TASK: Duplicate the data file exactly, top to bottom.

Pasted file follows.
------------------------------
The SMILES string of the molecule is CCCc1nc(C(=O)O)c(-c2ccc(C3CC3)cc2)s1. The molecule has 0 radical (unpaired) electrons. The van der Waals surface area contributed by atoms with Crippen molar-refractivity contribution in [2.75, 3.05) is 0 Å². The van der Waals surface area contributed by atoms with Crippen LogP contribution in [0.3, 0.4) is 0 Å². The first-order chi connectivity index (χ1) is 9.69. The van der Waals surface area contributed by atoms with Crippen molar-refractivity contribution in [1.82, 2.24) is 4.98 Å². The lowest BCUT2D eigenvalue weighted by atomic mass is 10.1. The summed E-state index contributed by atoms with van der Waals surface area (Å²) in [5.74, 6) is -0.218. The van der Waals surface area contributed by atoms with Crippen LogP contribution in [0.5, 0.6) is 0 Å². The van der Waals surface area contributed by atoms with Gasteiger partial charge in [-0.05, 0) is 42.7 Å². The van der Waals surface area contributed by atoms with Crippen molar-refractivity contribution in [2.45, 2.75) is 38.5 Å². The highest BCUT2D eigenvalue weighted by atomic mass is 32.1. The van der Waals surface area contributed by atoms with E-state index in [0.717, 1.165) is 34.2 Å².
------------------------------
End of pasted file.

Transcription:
The SMILES string of the molecule is CCCc1nc(C(=O)O)c(-c2ccc(C3CC3)cc2)s1. The molecule has 0 radical (unpaired) electrons. The van der Waals surface area contributed by atoms with Crippen molar-refractivity contribution in [2.75, 3.05) is 0 Å². The van der Waals surface area contributed by atoms with Crippen LogP contribution in [0.3, 0.4) is 0 Å². The first-order chi connectivity index (χ1) is 9.69. The van der Waals surface area contributed by atoms with Crippen molar-refractivity contribution in [1.82, 2.24) is 4.98 Å². The lowest BCUT2D eigenvalue weighted by atomic mass is 10.1. The summed E-state index contributed by atoms with van der Waals surface area (Å²) in [5.74, 6) is -0.218. The van der Waals surface area contributed by atoms with Crippen LogP contribution in [0.5, 0.6) is 0 Å². The van der Waals surface area contributed by atoms with Gasteiger partial charge in [-0.05, 0) is 42.7 Å². The van der Waals surface area contributed by atoms with Crippen molar-refractivity contribution in [2.45, 2.75) is 38.5 Å². The highest BCUT2D eigenvalue weighted by atomic mass is 32.1. The van der Waals surface area contributed by atoms with E-state index in [0.717, 1.165) is 34.2 Å².